Image: Manufacturing associates work on a COVID-19 vaccine in one of four flexible manufacturing suites at Emergent BioSolutions' Bayview facility. (Jerry Jackson/Baltimore Sun) (Jerry Jackson/Baltimore Sun) 


Topic: GW-CAN Givitas Webinar


Who: GW Entrepreneurs, Innovators and Industry Experts

What: A 45-minute webinar to educate the GW CAN entrepreneurial community on Givitas. We will cover the benefits of Givitas and how to sign up and use Givitas.

Time Apr 21, 2021 12:00 PM in Eastern Time (US and Canada)



LUND, Sweden, April 15, 2021 /PRNewswire/ — Alligator Bioscience (Nasdaq Stockholm: ATORX) today announced that it has entered into a joint research collaboration with MacroGenics, Inc. (NASDAQ: MGNX), a biopharmaceutical company focused on developing and commercializing innovative monoclonal antibody-based therapeutics for the treatment of cancer. The research collaboration will lead to the expansion of Alligator’s proprietary patient specific immunotherapy Neo-X-Prime™ by incorporating MacroGenics’ proprietary DART® and TRIDENT® multi-specific platforms against two undisclosed targets.


Margo Connor

Margot Connor has over 25 years of experience in diversified Life Science industries bringing executive level expertise to business operations, corporate development and mergers and acquisitions. When Connor took the helm at RoosterBio in 2015, the start-up had only five employees. The company has since grown rapidly to become a leader in the stem cell biomanufacturing industry. It now has about 40 employees in a state-of-the-art facility in Frederick.



ROCKVILLE, Md., Apr. 15, 2021 /PRNewswire/ — American Gene Technologies (AGT), an emerging gene and cell therapy company, announced today that Gaingels, a leading venture investment syndicate in service of the LGBT+ community and its allies, made an investment in AGT to support the Phase 1 clinical trial of an HIV cure. The Phase 1 human trial is investigating the safety of AGT103-T, a single dose, autologous cell therapy intended to cure the disease.

This investment places Gaingels alongside private investors who believe deeply in AGT’s mission, rapid drug development platform, and gene and cell therapy programs for HIV, cancer, and PKU.



Antibodies that target the glycan cap epitope on the ebolavirus glycoprotein (GP) are common in the adaptive response of survivors. A subset is known to be broadly neutralizing, but the details of their epitopes and basis for neutralization are not well understood. Here, we present cryoelectron microscopy (cryo-EM) structures of diverse glycan cap antibodies that variably synergize with GP base-binding antibodies. These structures describe a conserved site of vulnerability that anchors the mucin-like domains (MLDs) to the glycan cap, which we call the MLD anchor and cradle. Antibodies that bind to the MLD cradle share common features, including use of IGHV1-69 and IGHJ6 germline genes, which exploit hydrophobic residues and form β-hairpin structures to mimic the MLD anchor, disrupt MLD attachment, destabilize GP quaternary structure, and block cleavage events required for receptor binding. Our results provide a molecular basis for ebolavirus neutralization by broadly reactive glycan cap antibodies.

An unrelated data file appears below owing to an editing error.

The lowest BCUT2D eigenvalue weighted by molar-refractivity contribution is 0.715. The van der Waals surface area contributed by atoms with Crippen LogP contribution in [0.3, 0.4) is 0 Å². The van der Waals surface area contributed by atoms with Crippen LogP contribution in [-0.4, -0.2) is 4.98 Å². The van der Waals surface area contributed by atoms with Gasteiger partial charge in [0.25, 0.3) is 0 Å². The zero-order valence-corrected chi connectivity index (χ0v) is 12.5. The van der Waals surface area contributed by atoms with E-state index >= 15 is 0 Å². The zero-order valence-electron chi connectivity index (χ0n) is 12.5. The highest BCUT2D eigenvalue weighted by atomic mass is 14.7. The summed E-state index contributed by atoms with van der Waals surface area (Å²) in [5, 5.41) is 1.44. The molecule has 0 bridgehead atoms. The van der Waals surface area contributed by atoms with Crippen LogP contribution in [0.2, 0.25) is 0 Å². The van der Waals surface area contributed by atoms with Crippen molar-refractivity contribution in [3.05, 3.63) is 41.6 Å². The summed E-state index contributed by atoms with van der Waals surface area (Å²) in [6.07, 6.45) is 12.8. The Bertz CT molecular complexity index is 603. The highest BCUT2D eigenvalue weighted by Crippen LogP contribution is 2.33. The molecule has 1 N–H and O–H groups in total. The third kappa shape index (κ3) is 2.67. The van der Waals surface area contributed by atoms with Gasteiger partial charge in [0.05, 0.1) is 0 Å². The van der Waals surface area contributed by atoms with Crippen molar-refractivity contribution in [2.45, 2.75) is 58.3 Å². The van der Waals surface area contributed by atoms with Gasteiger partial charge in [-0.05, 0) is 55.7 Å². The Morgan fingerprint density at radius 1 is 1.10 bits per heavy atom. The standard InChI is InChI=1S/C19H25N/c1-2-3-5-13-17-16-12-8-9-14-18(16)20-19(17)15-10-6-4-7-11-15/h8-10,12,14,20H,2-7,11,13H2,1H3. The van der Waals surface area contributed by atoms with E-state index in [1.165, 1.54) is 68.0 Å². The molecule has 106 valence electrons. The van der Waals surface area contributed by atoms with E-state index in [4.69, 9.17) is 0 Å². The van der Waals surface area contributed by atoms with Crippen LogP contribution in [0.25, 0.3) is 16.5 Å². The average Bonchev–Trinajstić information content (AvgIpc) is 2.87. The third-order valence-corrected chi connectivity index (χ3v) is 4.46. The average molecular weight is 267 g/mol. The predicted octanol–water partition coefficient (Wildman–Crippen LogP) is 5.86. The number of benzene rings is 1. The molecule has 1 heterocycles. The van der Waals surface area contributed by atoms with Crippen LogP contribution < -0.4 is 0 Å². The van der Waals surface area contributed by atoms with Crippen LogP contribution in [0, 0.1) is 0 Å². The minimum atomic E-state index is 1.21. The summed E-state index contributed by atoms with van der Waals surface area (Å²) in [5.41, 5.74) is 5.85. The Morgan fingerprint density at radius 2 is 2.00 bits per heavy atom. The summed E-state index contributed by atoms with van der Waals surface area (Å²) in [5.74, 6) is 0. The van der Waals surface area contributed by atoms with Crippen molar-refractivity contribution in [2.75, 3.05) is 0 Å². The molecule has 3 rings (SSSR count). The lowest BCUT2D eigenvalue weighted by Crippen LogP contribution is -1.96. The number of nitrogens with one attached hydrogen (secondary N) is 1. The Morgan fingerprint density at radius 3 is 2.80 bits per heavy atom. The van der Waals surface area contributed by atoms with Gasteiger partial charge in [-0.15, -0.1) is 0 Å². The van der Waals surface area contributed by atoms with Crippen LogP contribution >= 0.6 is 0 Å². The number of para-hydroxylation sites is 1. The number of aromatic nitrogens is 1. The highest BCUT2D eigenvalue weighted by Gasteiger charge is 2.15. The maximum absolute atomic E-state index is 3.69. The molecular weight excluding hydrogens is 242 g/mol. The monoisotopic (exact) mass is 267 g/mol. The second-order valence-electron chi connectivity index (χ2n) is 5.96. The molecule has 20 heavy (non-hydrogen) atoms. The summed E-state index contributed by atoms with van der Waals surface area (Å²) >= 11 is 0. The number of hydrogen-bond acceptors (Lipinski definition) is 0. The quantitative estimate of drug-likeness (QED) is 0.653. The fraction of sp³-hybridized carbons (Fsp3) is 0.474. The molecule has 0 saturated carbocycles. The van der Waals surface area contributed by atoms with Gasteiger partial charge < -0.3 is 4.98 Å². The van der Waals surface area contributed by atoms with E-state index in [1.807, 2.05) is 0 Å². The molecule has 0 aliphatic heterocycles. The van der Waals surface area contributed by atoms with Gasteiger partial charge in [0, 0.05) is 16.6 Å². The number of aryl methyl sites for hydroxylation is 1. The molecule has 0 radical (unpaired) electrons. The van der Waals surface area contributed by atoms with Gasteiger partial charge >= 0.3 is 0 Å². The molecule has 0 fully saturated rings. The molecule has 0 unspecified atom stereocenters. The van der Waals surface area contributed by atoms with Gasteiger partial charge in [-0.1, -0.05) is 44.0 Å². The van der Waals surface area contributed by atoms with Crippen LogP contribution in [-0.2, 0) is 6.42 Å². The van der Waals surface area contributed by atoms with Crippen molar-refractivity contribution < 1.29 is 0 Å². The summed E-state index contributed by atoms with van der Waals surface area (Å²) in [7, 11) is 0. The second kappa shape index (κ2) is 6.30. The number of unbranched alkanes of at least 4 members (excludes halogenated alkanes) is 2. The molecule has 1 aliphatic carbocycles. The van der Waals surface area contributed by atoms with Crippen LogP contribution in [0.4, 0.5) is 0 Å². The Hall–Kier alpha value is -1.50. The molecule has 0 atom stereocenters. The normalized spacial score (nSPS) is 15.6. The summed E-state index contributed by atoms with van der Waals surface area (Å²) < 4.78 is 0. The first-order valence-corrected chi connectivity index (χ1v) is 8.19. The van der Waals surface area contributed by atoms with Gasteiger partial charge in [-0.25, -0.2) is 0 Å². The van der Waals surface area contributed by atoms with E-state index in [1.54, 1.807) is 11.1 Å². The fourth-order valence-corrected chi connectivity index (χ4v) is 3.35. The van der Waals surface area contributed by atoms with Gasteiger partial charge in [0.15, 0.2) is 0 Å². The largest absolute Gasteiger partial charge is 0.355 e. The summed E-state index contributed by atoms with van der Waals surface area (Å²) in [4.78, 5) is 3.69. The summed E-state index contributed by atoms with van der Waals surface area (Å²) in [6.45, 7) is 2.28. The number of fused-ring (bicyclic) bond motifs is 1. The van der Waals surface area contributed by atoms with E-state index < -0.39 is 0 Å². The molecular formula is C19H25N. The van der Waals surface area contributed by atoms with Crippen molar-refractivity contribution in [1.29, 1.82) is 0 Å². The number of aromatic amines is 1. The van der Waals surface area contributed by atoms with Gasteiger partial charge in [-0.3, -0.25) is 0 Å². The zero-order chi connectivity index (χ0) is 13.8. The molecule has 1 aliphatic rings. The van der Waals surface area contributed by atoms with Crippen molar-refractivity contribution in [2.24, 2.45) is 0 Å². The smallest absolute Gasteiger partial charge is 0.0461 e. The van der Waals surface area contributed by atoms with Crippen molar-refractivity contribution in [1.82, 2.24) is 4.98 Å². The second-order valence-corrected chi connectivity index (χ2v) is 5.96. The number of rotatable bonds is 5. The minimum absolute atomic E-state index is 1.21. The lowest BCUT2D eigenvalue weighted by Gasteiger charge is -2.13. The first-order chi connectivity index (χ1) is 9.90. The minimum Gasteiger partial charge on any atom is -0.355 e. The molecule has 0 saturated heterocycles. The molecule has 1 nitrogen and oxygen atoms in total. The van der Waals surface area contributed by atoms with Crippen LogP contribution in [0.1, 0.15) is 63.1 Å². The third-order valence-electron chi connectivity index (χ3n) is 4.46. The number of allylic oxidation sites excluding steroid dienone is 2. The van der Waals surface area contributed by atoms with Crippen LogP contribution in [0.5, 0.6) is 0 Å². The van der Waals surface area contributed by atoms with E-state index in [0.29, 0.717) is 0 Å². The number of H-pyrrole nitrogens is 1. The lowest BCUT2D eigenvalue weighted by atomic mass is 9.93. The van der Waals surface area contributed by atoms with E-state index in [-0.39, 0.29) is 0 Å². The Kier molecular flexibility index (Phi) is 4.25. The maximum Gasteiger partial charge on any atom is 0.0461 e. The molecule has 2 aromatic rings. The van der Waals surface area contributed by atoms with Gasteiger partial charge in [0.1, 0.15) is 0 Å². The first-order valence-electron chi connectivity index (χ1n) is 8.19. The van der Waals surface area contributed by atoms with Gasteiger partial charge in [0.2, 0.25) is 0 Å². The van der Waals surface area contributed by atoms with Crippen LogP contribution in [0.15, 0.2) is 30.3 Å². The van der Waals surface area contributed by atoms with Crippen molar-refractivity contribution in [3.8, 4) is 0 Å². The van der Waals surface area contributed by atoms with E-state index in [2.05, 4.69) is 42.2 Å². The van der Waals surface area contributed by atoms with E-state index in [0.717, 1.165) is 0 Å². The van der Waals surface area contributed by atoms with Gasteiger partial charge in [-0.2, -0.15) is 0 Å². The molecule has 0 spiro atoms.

We are proud to announce that U.S. News & World Report has designated the Department of Pediatrics at the University of Pennsylvania's Perelman School of Medicine, located at our hospital, as the number one training program for pediatrics in the country! Please join us in congratulating our faculty, staff and trainees who consistently strive to make our department an exceptional place to work and learn.



Studying kidney physiology is essential to increase our understanding and improve the quality of life and prognosis of patients with renal diseases. Organoid cultures have been developed that enable in vitro studies of donor-specific tissue in a controlled three-dimensional (3D) environment. Organoids are 3D multicellular constructs that recapitulate structural and functional characteristics of their organ of origin. Using a modified protocol originally developed for the expansion of adult intestinal Lgr5+ stem cells1, Schutgens et al. recently established kidney tubular epithelial organoids (tubuloids) derived from adult kidney tissue and urine2.